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Environment

Camp Fitch Computer Camp instruction takes place in a clean, air-conditioned facility with well-maintained equipment and leading-edge software tools. We maintain a reasonably quiet, casual, comfortable, social, and open learning environment. We utilize various methods of instruction including pair-programming, teaching-by-example, visually with whiteboards and paper, and by self-paced books. We strive to match a camper with a learning method most effective for them, adapting as needed.

As part of YMCA Camp Fitch Summer Camp, campers sleep in outdoor cabents near indoor restrooms with hot-showers, eat in modern dining facilities, and participate in typical summer camp activities with traditional summer camp campers of similar age. We encourage campers to be active and to enjoy the fantastic outdoor opportunities Camp Fitch provides!

We proudly maintain an unusually low camper-to-counselor ratio of 2-to-1; pairs of campers have the otherwise undivided attention of a skilled, educated, and experienced counselor. Our staff are fun and friendly. Our typical counselor has been a camper for at least three years, has been a counselor for five years, is in, has completed, or has training equivalent to a college degree in the field of computing, and is professionally employed in their field of instruction. Our staff members are passionate about technology and absolutely love being part of Camp Fitch Computer Camp every year.

Our approaches

We have two different approaches to instruction: a standard course progression and an individualized program.

With both approaches, we continually evaluate a camper's progress and satisfaction, so that if needed we can make changes to their course work to maximize their success. We find this flexibility strengthens the educational value of camp while keeping campers engaged and having fun.

Standard course progression

For campers without particular interests, we assess their current knowledge and experience so we may fit them in to our traditional course progression. Campers without any previous programming experience are usually placed in an introductory Python course. Second year or second week campers or campers with light programming experience are placed in an Intermediate Python course. Third year or campers with significant programming experience are usually included in a team of campers creating a game in Java

Individualized program

In our individualized program, we work with the campers and the parents to build a customized course catered to the strengths, weaknesses, schooling, and career aspirations.

Courses

General purpose programming

Introduction Intermediate Advanced Specialized
Python, Java, JavaScript, C#, C++, PHP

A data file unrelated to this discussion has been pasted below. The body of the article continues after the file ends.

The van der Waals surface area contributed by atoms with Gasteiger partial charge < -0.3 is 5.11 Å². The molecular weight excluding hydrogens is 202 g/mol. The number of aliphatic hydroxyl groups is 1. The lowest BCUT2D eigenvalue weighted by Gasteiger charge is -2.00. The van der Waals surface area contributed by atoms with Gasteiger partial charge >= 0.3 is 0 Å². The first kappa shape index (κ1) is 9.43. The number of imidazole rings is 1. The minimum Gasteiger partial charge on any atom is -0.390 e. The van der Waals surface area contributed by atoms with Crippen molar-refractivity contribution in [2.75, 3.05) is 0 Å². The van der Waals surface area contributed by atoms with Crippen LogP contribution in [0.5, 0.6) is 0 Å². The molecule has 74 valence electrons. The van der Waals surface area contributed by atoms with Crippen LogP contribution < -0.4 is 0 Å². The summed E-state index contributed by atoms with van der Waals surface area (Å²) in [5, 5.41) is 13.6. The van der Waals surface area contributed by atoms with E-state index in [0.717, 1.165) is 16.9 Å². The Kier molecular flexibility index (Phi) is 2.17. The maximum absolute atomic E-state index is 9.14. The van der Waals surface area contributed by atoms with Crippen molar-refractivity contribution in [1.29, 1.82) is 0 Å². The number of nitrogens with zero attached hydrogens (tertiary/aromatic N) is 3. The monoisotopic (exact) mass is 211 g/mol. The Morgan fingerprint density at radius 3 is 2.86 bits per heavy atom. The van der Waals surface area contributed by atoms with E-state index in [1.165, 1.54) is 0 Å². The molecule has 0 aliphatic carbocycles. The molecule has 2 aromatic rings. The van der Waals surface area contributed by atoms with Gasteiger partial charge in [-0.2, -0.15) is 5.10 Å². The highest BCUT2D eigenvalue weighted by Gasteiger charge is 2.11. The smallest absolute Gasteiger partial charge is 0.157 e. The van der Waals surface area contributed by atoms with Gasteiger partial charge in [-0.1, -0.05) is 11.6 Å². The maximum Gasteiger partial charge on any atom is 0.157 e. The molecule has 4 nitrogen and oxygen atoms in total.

• Simple IO
  • Variables
  • Conditionals
  • Loops
  • Arithmetic
  • Arrays
  • Classes
  • Methods
  • 2D Graphics
  • GUI
  • Network IO
  • File IO
  • Concurrency
  • Database

Web design

Introduction Intermediate Advanced Specialized
HTML CSS Javascript PHP and SQL
  • Syntax
  • Semantic markup
  • Syntax
  • Selectors
  • Positioning
  • Event handlers
  • JQuery
  • Validation
  • Forms
  • Database Design
  • CRUD

3D Graphics

Introduction Intermediate Advanced Specialized
Modeling Texturing Animation Animation
  • Primitives
  • Lighting
  • Extrusion
  • Boolean
  • UV Mapping
  • Key-framing
  • Rigging
  • Camera
  • Physics simulation

Special Programs

Turtle Graphics in Python

Turtle is a great first introduction to computer programming. It provides a way to visualize the instructions that campers can enter to make the computer do something. By telling the turtle to go forward, turn left, go backwards, and more, campers quickly learn that you must "say what you mean and mean what you say" when writing computer instructions. After mastering basic commands, campers can then start to apply logic structures to make the Turtle behave in repeatable experiments. Loops, conditions, routines, all of these can be taught and learned with ease.

We teach Turtle using the Python scripting language. Python works on all platforms (Windows, Mac, Linux, etc) and is freely available online. The Turtle package (also free) works the same across these platforms, so carrying code from one machine to another is simple. Python is also very easy to read for beginners, making it an ideal starting language. Python has all kinds of uses in the world, from small scripts to personal web applications to large commercial products. The applications are endless, and it all starts with the essential skills we teach at camp.

Embedded-computing autonomous Robot

Beginner campers can start out learning programing by controlling an Arduino or Raspberry Pi powered robot.

These easy-to-use embeded computing boards can be connected to computer over USB or Ethernet ans be programmed using many popular programming languages. Their versitility, ease-of-use, and low cost have lead to a revolution in hobbyist embedded programming.

Campers will learn the basics of computer programming while solving problems interacting with the physical world around them.

Game creation in Unity

Learn how to create a game in Unity!

Unity is a 3D game environment incorporating all aspects of game creation in a single environment.

Team-based Game creation in Java

Our most experienced campers typically work in a small group creating a 2D game in Java. We work with campers to establish roles in the development of the game. These roles often include: